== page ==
- Selected Readings on Database Technologies and Applications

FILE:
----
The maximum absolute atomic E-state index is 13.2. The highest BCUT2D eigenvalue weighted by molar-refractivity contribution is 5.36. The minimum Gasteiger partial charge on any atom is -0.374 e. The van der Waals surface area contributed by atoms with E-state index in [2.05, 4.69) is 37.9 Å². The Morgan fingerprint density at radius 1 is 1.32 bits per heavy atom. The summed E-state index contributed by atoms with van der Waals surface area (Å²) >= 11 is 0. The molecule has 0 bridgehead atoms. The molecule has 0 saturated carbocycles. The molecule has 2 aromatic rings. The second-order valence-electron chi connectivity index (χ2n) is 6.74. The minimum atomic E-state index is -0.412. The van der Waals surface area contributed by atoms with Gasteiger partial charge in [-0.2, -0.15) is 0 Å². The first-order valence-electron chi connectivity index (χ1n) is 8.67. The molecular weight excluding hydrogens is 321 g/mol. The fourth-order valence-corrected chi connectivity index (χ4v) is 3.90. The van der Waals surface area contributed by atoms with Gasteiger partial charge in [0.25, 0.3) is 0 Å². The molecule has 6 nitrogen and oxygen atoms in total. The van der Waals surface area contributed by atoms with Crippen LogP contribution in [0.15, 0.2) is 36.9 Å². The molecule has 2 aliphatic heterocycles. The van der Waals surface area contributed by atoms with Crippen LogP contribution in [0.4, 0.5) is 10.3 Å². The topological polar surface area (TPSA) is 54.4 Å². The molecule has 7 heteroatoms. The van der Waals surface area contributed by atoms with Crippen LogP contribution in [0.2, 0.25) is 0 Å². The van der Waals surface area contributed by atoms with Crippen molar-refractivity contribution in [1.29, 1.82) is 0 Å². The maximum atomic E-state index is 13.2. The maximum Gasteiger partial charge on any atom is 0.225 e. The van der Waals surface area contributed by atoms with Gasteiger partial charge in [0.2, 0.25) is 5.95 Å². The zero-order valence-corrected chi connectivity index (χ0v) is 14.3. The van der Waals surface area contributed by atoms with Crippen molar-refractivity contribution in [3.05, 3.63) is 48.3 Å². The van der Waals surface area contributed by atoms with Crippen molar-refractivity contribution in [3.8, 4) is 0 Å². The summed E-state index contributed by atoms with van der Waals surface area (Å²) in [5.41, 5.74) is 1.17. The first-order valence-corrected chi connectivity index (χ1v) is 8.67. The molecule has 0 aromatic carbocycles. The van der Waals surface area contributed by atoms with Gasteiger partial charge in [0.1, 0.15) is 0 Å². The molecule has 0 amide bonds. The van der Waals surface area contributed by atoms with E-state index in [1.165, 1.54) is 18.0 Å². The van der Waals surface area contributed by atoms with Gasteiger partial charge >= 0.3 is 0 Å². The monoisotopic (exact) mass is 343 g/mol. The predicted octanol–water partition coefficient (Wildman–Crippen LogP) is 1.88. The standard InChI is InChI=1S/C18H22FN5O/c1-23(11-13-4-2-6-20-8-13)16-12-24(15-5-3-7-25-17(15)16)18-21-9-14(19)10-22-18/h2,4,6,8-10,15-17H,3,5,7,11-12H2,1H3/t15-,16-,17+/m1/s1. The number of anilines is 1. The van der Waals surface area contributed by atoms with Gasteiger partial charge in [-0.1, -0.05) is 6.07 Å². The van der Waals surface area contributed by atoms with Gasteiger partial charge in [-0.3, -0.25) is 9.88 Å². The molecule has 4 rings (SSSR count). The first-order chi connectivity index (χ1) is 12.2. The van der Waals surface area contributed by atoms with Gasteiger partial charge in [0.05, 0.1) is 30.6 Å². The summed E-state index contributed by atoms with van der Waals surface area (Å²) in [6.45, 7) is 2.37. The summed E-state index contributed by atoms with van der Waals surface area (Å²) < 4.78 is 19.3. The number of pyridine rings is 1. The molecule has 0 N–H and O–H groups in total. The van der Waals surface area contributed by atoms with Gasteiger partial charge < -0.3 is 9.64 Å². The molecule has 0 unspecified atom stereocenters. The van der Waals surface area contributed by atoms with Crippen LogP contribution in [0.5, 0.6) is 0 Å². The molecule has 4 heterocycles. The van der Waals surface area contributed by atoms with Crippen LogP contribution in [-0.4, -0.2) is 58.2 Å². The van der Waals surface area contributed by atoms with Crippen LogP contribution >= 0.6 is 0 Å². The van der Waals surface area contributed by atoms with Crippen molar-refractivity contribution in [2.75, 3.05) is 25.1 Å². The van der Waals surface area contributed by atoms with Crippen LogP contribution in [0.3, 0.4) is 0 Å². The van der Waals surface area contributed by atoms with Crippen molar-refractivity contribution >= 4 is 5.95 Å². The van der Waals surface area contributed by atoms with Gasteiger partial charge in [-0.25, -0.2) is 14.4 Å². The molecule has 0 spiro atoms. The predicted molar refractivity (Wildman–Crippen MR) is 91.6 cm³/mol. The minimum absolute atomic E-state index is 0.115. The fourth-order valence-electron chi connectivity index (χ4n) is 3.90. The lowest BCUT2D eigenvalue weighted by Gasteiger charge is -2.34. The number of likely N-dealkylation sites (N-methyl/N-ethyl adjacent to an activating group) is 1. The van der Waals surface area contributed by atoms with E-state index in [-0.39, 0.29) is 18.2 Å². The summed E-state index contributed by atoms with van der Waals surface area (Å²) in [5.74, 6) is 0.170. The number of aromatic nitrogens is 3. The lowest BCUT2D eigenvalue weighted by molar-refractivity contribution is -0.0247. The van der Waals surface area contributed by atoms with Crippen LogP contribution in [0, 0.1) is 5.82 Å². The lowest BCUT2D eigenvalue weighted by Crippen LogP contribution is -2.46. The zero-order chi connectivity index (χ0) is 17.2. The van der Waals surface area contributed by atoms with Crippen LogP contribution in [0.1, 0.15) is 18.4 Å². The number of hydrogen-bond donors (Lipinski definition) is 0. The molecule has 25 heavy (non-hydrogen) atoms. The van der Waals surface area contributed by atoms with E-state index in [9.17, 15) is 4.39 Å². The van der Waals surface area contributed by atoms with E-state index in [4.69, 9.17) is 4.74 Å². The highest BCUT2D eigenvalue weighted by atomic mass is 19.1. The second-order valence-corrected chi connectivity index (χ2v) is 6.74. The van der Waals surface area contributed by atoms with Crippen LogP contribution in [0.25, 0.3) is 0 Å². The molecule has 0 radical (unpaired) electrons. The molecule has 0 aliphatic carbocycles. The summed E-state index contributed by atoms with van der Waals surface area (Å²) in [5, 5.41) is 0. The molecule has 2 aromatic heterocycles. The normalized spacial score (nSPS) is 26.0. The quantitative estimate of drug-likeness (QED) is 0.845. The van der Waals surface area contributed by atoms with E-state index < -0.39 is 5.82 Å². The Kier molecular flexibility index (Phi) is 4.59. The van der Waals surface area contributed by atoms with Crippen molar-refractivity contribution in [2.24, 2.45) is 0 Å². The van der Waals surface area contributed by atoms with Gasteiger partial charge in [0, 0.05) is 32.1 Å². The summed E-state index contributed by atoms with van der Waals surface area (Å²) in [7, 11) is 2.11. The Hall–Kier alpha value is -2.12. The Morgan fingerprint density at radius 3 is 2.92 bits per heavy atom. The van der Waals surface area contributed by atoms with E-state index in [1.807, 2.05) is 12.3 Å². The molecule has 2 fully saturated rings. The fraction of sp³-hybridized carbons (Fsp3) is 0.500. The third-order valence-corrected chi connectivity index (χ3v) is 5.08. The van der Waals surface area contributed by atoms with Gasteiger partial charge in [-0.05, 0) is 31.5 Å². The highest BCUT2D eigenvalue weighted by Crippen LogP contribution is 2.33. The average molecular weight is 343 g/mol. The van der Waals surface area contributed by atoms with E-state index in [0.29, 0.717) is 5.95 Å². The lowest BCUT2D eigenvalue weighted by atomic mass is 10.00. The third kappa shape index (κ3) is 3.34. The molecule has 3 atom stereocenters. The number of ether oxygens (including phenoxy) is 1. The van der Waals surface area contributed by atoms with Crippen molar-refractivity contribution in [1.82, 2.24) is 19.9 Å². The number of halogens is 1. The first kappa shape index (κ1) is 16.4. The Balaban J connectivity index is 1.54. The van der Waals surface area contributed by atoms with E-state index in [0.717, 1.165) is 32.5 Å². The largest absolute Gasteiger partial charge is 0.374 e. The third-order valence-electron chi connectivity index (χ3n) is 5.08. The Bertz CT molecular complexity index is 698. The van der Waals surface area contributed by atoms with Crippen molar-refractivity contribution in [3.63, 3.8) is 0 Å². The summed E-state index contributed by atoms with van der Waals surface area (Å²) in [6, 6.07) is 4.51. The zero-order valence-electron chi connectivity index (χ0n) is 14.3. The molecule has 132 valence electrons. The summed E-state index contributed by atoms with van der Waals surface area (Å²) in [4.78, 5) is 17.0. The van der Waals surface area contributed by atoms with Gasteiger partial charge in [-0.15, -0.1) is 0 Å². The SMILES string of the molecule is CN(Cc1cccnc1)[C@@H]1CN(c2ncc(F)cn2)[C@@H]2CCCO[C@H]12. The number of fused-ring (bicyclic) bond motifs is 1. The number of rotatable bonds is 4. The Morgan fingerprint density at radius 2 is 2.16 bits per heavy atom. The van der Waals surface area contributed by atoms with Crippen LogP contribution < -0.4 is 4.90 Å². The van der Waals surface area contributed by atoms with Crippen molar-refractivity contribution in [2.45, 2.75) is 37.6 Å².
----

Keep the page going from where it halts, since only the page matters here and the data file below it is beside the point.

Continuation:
Women made significant contributions to the beginning of the computing revolution. For example, Ada Byron Lovelace helped write the first subroutine, the women of the ENIAC age programmed the first computer during World War II, and Admiral Grace Hopper wrote the first compiler. While there have been female pioneers in the field, today men dominate the world of information technology (Riemenschneider, Armstrong, Allen, & Reid, 2004). Gürer and Camp (2002) report that many science fields hold women in low esteem, and attempt to reject them. Moreover, women are actually declining as part of the technology workforce: they made up 41% of the information technology workforce in 1996, but in 2002 that proportion was down to 35% (Cockburn, 1999). Furthermore, the number of female university students currently studying information technology and computer science will not lead to an increase of females in the profession: in 2002, only 28% of all degrees in computer and information sciences went to women (NCES, 2003); in 2003, only 19% of computer science students were female (Wilson, 2003) and only 28% of the undergraduate students in information science were female (Saye & Wisser, 2004). In a time where women make up the majority of university students (NCES, 2003), why is information technology seeing the opposite trend (Zeldin & Pajares, 2000)? There are a number of theories as to why so few women have chosen to pursue a career in technology (Acker, Barry, & Esseveld, 1990; Cooper & Robinson, 1985; Wilson, 2003; Zeldin & Pajares, 2000). Furthermore, nearly all studies on the subject have been done in the United States (Irani, 2004; Lips, 2004; Wilson, 2003) while only one study cited here explored the gender gap among university students at the University of Hong Kong (Huang, Ring, Toich, & Torres, 1998). A number of feminist researchers believe that science (including technology) has a language that is masculine in nature (Acker et al., 1990). Furthermore, since our society understands gender as binary—that is, what is masculine is not feminine and vice versa—the very nature of science leaves women out. Once women get into the IT world, they face issues of personality and confidence that differ by gender. One theory, to be explored in depth here, is that women enrolled in introductory programming courses have less confidence in themselves than do their male counterparts and that the confidence level of female students decreases significantly between secondary and post-secondary education (Lips, 2004). In addition to being shaped by their comparisons of their performance with the performance of their male peers, women’s self-confidence is likely influenced by their experience of stress in their technology-oriented courses. These influences, combined with inaccurate views of IT careers, are influential in whether or not college students decide to work towards an IT-related major or choose another discipline all together (Irani, 2004; Zeldin & Pajares, 2000).